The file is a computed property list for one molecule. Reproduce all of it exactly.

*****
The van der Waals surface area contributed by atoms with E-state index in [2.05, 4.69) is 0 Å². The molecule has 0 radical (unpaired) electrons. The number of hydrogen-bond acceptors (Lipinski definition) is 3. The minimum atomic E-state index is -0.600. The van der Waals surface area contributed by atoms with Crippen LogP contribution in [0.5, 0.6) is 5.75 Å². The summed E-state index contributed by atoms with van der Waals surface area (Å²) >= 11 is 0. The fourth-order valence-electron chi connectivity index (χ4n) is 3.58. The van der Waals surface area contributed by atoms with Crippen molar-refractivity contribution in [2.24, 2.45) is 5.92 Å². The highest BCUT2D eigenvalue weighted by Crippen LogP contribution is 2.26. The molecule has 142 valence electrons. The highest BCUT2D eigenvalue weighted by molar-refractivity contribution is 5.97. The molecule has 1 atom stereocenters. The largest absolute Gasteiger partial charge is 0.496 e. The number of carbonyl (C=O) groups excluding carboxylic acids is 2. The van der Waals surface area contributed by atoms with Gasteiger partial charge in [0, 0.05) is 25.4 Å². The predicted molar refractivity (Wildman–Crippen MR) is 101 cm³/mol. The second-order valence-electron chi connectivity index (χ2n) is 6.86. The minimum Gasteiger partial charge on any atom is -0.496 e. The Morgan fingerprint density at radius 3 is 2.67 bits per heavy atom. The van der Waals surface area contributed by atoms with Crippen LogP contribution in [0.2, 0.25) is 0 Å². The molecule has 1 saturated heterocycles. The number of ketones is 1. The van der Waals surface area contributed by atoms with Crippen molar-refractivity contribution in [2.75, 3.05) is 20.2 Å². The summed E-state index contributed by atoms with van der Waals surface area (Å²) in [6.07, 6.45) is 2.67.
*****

The van der Waals surface area contributed by atoms with E-state index in [2.05, 4.69) is 0 Å². The molecule has 0 radical (unpaired) electrons. The number of hydrogen-bond acceptors (Lipinski definition) is 3. The minimum atomic E-state index is -0.600. The van der Waals surface area contributed by atoms with Crippen LogP contribution in [0.5, 0.6) is 5.75 Å². The summed E-state index contributed by atoms with van der Waals surface area (Å²) >= 11 is 0. The fourth-order valence-electron chi connectivity index (χ4n) is 3.58. The van der Waals surface area contributed by atoms with Crippen molar-refractivity contribution in [2.24, 2.45) is 5.92 Å². The highest BCUT2D eigenvalue weighted by Crippen LogP contribution is 2.26. The molecule has 142 valence electrons. The highest BCUT2D eigenvalue weighted by molar-refractivity contribution is 5.97. The molecule has 1 atom stereocenters. The largest absolute Gasteiger partial charge is 0.496 e. The number of carbonyl (C=O) groups excluding carboxylic acids is 2. The van der Waals surface area contributed by atoms with Gasteiger partial charge in [0, 0.05) is 25.4 Å². The predicted molar refractivity (Wildman–Crippen MR) is 101 cm³/mol. The second-order valence-electron chi connectivity index (χ2n) is 6.86. The minimum Gasteiger partial charge on any atom is -0.496 e. The Morgan fingerprint density at radius 3 is 2.67 bits per heavy atom. The van der Waals surface area contributed by atoms with Crippen LogP contribution in [0.2, 0.25) is 0 Å². The molecule has 1 saturated heterocycles. The number of ketones is 1. The van der Waals surface area contributed by atoms with Crippen molar-refractivity contribution in [2.75, 3.05) is 20.2 Å². The summed E-state index contributed by atoms with van der Waals surface area (Å²) in [6.07, 6.45) is 2.67.